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Media coverage: Kiwis spend over a week each year worrying, anxious - study


If you've begun your Tuesday morning stressing about this week's food bill, the dishwasher that needs fixing and the fight you had with your friend two months ago, you're not alone. 

A new study has brought to light just how much time Kiwis spend stressing about both the big and little things. 

According to the survey from rehabilitation service Active+, 70 percent of Kiwis spend at least half an hour per day worrying, with 38.76 percent topping more than two hours. Over the course of the year, that means that most people are losing just over seven days to stress and worry.

Anxiety is actually the number one issue bothering New Zealanders according to the study of 835 people, followed by excess weight and depression. 

"It comes as no surprise that anxiety is at the top of the list," says Dr Kris Fernando, neuropsychologist and chief of clinical services at Active+. 

"It is one of the most common officially classified mental illnesses. And those stats only represent people whose anxiety gets so bad they seek medical treatment. Google searches for anxiety are up 150 percent in the past eight years." 

Dr Fernando says while it could be because people are becoming more comfortable discussing mental health, it's also probably down to the "faster-paced" lives we're all leading.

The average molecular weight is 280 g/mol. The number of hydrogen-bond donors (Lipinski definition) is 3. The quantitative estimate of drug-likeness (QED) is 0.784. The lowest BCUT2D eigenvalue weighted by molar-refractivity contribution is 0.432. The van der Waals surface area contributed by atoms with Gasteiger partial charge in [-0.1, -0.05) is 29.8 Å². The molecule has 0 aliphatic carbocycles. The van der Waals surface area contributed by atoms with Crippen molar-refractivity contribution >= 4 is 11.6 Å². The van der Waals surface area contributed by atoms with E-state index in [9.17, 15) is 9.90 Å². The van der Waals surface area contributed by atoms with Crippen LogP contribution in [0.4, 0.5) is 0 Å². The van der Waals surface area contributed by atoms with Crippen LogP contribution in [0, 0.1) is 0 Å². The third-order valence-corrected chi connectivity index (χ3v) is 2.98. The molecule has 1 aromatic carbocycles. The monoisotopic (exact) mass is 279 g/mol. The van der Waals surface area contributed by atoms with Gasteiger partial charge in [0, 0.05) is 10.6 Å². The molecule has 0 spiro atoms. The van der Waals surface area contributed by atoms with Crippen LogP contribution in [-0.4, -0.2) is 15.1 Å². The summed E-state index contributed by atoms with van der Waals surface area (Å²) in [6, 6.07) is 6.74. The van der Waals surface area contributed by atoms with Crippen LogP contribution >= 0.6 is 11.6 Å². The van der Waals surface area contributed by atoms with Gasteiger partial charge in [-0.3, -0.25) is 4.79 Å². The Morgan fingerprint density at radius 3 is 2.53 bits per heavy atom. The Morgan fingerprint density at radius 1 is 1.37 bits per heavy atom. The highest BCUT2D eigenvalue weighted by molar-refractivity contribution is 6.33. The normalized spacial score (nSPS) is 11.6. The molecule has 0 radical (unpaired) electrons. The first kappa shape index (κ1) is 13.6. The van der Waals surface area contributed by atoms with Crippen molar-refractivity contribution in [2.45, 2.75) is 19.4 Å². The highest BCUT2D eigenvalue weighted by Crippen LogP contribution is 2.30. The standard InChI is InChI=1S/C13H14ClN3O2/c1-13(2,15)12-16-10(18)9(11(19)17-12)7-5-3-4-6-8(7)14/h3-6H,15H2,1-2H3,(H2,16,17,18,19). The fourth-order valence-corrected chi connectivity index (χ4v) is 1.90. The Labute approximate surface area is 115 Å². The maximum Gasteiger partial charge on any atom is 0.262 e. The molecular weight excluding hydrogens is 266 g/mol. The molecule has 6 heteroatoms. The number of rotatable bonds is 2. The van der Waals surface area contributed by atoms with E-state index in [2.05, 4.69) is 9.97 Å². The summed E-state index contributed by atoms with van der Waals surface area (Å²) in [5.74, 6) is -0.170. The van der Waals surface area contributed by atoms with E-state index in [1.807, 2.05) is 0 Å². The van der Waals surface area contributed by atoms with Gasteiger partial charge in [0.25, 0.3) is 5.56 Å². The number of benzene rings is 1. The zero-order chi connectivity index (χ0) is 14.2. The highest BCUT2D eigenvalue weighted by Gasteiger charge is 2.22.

"There is increasing pressure both at work and home, and the reliance on digital devices and social media isn't useful either. 

"Our brains rarely get an opportunity to switch off." Still, Dr Fernando insists it's normal to worry from time to time. "It's part of a completely natural set of emotions, so we would never want to talk about eliminating it entirely. It's how you manage it that is important. While the best approach will "vary according to the individual," there are some methods we can all try. 

"Many people benefit from exercising, meditating or simply enjoying a relaxing daily ritual, whether that's a hot bath, reading a book or having a quiet cup of tea," she adds. "Eating a wholesome, balanced diet also helps. 

"However, if you feel like your anxiety is overwhelming or you're experiencing panic attacks, then you should speak to a professional, who can advise you on the best steps to take."

Active+ offers comprehensive rehabilitation services that include health professionals that can help with stress and its effects, such as psychologists, counsellors, physiotherapists, occupational therapists, social workers, dietitians, pharmacists and medical specialists.